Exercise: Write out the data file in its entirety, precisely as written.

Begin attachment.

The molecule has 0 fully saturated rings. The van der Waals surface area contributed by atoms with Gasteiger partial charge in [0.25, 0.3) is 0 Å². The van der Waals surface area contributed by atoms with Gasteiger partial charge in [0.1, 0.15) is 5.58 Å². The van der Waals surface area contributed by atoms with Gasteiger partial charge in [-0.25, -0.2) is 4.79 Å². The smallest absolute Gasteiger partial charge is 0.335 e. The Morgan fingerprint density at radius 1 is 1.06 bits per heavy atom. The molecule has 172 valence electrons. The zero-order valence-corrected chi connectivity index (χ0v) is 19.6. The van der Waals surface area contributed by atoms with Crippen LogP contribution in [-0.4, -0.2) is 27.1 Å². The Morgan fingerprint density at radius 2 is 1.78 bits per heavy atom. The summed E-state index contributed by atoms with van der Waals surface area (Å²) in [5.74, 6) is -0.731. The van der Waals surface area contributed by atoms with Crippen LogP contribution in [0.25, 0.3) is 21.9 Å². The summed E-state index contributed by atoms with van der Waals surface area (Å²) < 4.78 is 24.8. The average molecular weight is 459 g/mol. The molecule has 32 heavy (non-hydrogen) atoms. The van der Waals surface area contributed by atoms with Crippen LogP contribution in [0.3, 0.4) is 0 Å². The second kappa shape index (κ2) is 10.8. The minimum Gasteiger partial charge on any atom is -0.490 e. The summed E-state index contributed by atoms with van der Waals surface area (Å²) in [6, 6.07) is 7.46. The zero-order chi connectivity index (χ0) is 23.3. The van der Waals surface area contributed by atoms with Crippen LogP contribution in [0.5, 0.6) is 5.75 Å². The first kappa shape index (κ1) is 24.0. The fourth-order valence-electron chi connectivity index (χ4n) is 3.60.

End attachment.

The molecule has 0 fully saturated rings. The van der Waals surface area contributed by atoms with Gasteiger partial charge in [0.25, 0.3) is 0 Å². The van der Waals surface area contributed by atoms with Gasteiger partial charge in [0.1, 0.15) is 5.58 Å². The van der Waals surface area contributed by atoms with Gasteiger partial charge in [-0.25, -0.2) is 4.79 Å². The smallest absolute Gasteiger partial charge is 0.335 e. The Morgan fingerprint density at radius 1 is 1.06 bits per heavy atom. The molecule has 172 valence electrons. The zero-order valence-corrected chi connectivity index (χ0v) is 19.6. The van der Waals surface area contributed by atoms with Crippen LogP contribution in [-0.4, -0.2) is 27.1 Å². The Morgan fingerprint density at radius 2 is 1.78 bits per heavy atom. The summed E-state index contributed by atoms with van der Waals surface area (Å²) in [5.74, 6) is -0.731. The van der Waals surface area contributed by atoms with Crippen LogP contribution in [0.25, 0.3) is 21.9 Å². The summed E-state index contributed by atoms with van der Waals surface area (Å²) < 4.78 is 24.8. The average molecular weight is 459 g/mol. The molecule has 32 heavy (non-hydrogen) atoms. The van der Waals surface area contributed by atoms with Crippen LogP contribution in [0.3, 0.4) is 0 Å². The second kappa shape index (κ2) is 10.8. The minimum Gasteiger partial charge on any atom is -0.490 e. The summed E-state index contributed by atoms with van der Waals surface area (Å²) in [6, 6.07) is 7.46. The zero-order chi connectivity index (χ0) is 23.3. The van der Waals surface area contributed by atoms with Crippen LogP contribution in [0.5, 0.6) is 5.75 Å². The first kappa shape index (κ1) is 24.0. The fourth-order valence-electron chi connectivity index (χ4n) is 3.60.